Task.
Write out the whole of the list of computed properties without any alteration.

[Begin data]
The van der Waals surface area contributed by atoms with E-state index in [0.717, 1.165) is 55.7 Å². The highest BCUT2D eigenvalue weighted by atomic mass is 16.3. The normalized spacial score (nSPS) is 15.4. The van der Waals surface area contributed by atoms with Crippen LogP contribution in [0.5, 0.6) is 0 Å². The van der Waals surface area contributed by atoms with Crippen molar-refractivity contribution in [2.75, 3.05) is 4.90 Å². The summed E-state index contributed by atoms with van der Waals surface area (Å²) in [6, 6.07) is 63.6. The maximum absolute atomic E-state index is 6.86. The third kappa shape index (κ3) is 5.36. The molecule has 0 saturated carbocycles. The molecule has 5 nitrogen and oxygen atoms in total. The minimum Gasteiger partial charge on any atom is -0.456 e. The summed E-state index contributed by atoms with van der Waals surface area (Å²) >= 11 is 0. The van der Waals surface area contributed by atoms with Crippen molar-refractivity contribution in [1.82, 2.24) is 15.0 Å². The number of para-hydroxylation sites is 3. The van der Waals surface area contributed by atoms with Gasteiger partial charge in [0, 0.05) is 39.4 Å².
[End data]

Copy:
The van der Waals surface area contributed by atoms with E-state index in [0.717, 1.165) is 55.7 Å². The highest BCUT2D eigenvalue weighted by atomic mass is 16.3. The normalized spacial score (nSPS) is 15.4. The van der Waals surface area contributed by atoms with Crippen LogP contribution in [0.5, 0.6) is 0 Å². The van der Waals surface area contributed by atoms with Crippen molar-refractivity contribution in [2.75, 3.05) is 4.90 Å². The summed E-state index contributed by atoms with van der Waals surface area (Å²) in [6, 6.07) is 63.6. The maximum absolute atomic E-state index is 6.86. The third kappa shape index (κ3) is 5.36. The molecule has 0 saturated carbocycles. The molecule has 5 nitrogen and oxygen atoms in total. The minimum Gasteiger partial charge on any atom is -0.456 e. The summed E-state index contributed by atoms with van der Waals surface area (Å²) >= 11 is 0. The van der Waals surface area contributed by atoms with Crippen molar-refractivity contribution in [1.82, 2.24) is 15.0 Å². The number of para-hydroxylation sites is 3. The van der Waals surface area contributed by atoms with Gasteiger partial charge in [0, 0.05) is 39.4 Å².